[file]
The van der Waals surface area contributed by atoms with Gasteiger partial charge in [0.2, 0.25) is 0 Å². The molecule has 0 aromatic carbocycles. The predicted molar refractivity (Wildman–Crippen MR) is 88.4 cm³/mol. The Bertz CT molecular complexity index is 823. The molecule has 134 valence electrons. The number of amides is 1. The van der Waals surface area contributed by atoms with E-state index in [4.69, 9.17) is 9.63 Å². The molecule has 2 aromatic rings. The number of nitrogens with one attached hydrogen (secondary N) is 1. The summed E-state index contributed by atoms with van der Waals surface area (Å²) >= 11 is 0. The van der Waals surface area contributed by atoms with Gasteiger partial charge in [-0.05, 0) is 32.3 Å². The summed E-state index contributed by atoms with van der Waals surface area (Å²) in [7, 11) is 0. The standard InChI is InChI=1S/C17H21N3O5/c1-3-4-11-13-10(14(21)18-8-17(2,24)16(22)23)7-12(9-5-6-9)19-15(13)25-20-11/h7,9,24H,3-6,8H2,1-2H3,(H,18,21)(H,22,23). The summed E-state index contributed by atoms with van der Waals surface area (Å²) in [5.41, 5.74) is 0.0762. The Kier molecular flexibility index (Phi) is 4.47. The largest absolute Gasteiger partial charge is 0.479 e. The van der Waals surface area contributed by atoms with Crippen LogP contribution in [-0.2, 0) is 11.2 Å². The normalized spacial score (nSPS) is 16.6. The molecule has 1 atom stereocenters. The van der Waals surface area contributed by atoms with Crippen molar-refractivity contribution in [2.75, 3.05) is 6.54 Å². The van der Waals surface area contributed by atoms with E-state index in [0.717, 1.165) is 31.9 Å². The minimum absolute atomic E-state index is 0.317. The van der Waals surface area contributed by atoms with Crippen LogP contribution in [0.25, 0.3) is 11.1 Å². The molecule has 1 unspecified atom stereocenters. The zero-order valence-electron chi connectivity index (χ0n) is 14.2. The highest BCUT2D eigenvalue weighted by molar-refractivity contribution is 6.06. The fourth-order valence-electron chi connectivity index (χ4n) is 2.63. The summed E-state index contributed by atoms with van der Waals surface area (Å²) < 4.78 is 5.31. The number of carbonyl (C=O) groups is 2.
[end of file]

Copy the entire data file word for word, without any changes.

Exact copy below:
The van der Waals surface area contributed by atoms with Gasteiger partial charge in [0.2, 0.25) is 0 Å². The molecule has 0 aromatic carbocycles. The predicted molar refractivity (Wildman–Crippen MR) is 88.4 cm³/mol. The Bertz CT molecular complexity index is 823. The molecule has 134 valence electrons. The number of amides is 1. The van der Waals surface area contributed by atoms with E-state index in [4.69, 9.17) is 9.63 Å². The molecule has 2 aromatic rings. The number of nitrogens with one attached hydrogen (secondary N) is 1. The summed E-state index contributed by atoms with van der Waals surface area (Å²) >= 11 is 0. The van der Waals surface area contributed by atoms with Gasteiger partial charge in [-0.05, 0) is 32.3 Å². The summed E-state index contributed by atoms with van der Waals surface area (Å²) in [7, 11) is 0. The standard InChI is InChI=1S/C17H21N3O5/c1-3-4-11-13-10(14(21)18-8-17(2,24)16(22)23)7-12(9-5-6-9)19-15(13)25-20-11/h7,9,24H,3-6,8H2,1-2H3,(H,18,21)(H,22,23). The summed E-state index contributed by atoms with van der Waals surface area (Å²) in [5.41, 5.74) is 0.0762. The Kier molecular flexibility index (Phi) is 4.47. The largest absolute Gasteiger partial charge is 0.479 e. The van der Waals surface area contributed by atoms with Crippen LogP contribution in [-0.2, 0) is 11.2 Å². The normalized spacial score (nSPS) is 16.6. The molecule has 1 atom stereocenters. The van der Waals surface area contributed by atoms with Crippen molar-refractivity contribution in [2.75, 3.05) is 6.54 Å². The van der Waals surface area contributed by atoms with E-state index in [0.717, 1.165) is 31.9 Å². The minimum absolute atomic E-state index is 0.317. The van der Waals surface area contributed by atoms with Crippen LogP contribution in [0.25, 0.3) is 11.1 Å². The molecule has 1 unspecified atom stereocenters. The zero-order valence-electron chi connectivity index (χ0n) is 14.2. The highest BCUT2D eigenvalue weighted by molar-refractivity contribution is 6.06. The fourth-order valence-electron chi connectivity index (χ4n) is 2.63. The summed E-state index contributed by atoms with van der Waals surface area (Å²) < 4.78 is 5.31. The number of carbonyl (C=O) groups is 2.